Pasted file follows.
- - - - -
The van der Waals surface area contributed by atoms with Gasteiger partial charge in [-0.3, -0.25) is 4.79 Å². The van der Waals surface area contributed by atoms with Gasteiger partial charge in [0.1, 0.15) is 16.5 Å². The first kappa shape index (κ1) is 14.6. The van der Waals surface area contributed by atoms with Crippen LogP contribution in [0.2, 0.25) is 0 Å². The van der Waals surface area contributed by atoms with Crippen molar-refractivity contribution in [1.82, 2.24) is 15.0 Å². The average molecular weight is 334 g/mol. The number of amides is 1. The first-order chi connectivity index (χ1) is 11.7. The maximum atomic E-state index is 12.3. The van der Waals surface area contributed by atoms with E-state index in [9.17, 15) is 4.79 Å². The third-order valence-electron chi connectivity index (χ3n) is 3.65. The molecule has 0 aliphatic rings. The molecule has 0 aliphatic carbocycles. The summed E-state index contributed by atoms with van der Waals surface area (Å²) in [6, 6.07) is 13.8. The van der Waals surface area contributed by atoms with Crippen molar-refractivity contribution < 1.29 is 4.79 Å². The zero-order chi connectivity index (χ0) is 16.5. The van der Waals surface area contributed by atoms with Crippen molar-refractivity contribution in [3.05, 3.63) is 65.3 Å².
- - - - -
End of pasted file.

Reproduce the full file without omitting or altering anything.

The van der Waals surface area contributed by atoms with Gasteiger partial charge in [-0.3, -0.25) is 4.79 Å². The van der Waals surface area contributed by atoms with Gasteiger partial charge in [0.1, 0.15) is 16.5 Å². The first kappa shape index (κ1) is 14.6. The van der Waals surface area contributed by atoms with Crippen LogP contribution in [0.2, 0.25) is 0 Å². The van der Waals surface area contributed by atoms with Crippen molar-refractivity contribution in [1.82, 2.24) is 15.0 Å². The average molecular weight is 334 g/mol. The number of amides is 1. The first-order chi connectivity index (χ1) is 11.7. The maximum atomic E-state index is 12.3. The van der Waals surface area contributed by atoms with E-state index in [9.17, 15) is 4.79 Å². The third-order valence-electron chi connectivity index (χ3n) is 3.65. The molecule has 0 aliphatic rings. The molecule has 0 aliphatic carbocycles. The summed E-state index contributed by atoms with van der Waals surface area (Å²) in [6, 6.07) is 13.8. The van der Waals surface area contributed by atoms with Crippen molar-refractivity contribution < 1.29 is 4.79 Å². The zero-order chi connectivity index (χ0) is 16.5. The van der Waals surface area contributed by atoms with Crippen molar-refractivity contribution in [3.05, 3.63) is 65.3 Å².